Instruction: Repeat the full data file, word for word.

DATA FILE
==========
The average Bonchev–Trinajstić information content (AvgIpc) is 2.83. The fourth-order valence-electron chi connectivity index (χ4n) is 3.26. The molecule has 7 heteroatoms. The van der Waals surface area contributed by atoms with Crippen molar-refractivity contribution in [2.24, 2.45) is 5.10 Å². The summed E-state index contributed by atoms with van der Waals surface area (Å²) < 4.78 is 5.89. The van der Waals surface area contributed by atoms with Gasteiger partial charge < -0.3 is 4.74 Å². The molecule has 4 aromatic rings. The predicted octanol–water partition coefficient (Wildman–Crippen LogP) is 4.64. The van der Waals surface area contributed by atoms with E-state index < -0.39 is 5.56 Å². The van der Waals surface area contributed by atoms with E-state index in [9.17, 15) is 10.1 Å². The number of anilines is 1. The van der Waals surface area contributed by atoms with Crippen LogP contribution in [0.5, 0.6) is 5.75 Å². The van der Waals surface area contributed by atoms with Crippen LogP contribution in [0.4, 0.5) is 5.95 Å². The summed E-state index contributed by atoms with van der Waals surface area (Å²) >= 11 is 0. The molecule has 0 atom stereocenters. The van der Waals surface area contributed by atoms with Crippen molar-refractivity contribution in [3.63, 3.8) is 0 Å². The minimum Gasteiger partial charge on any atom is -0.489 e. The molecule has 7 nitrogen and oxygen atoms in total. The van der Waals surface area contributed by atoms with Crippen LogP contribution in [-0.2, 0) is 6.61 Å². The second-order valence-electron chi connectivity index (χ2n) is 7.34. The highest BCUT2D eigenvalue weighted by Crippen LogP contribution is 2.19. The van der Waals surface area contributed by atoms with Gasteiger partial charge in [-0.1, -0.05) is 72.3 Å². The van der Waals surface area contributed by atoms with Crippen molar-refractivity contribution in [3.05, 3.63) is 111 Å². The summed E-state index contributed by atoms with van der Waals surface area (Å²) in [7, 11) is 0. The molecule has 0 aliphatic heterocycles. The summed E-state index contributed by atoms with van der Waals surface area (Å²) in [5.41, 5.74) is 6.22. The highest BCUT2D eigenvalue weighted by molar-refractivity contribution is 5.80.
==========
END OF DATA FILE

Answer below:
The average Bonchev–Trinajstić information content (AvgIpc) is 2.83. The fourth-order valence-electron chi connectivity index (χ4n) is 3.26. The molecule has 7 heteroatoms. The van der Waals surface area contributed by atoms with Crippen molar-refractivity contribution in [2.24, 2.45) is 5.10 Å². The summed E-state index contributed by atoms with van der Waals surface area (Å²) < 4.78 is 5.89. The van der Waals surface area contributed by atoms with Gasteiger partial charge < -0.3 is 4.74 Å². The molecule has 4 aromatic rings. The predicted octanol–water partition coefficient (Wildman–Crippen LogP) is 4.64. The van der Waals surface area contributed by atoms with E-state index < -0.39 is 5.56 Å². The van der Waals surface area contributed by atoms with E-state index in [9.17, 15) is 10.1 Å². The number of anilines is 1. The van der Waals surface area contributed by atoms with Crippen LogP contribution in [0.5, 0.6) is 5.75 Å². The van der Waals surface area contributed by atoms with Crippen LogP contribution in [0.4, 0.5) is 5.95 Å². The summed E-state index contributed by atoms with van der Waals surface area (Å²) >= 11 is 0. The molecule has 0 atom stereocenters. The van der Waals surface area contributed by atoms with Crippen molar-refractivity contribution in [3.63, 3.8) is 0 Å². The minimum Gasteiger partial charge on any atom is -0.489 e. The molecule has 7 nitrogen and oxygen atoms in total. The van der Waals surface area contributed by atoms with Crippen LogP contribution in [-0.2, 0) is 6.61 Å². The second-order valence-electron chi connectivity index (χ2n) is 7.34. The highest BCUT2D eigenvalue weighted by Crippen LogP contribution is 2.19. The van der Waals surface area contributed by atoms with Gasteiger partial charge in [-0.1, -0.05) is 72.3 Å². The van der Waals surface area contributed by atoms with Crippen molar-refractivity contribution in [3.05, 3.63) is 111 Å². The summed E-state index contributed by atoms with van der Waals surface area (Å²) in [7, 11) is 0. The molecule has 0 aliphatic heterocycles. The summed E-state index contributed by atoms with van der Waals surface area (Å²) in [5.41, 5.74) is 6.22. The highest BCUT2D eigenvalue weighted by molar-refractivity contribution is 5.80.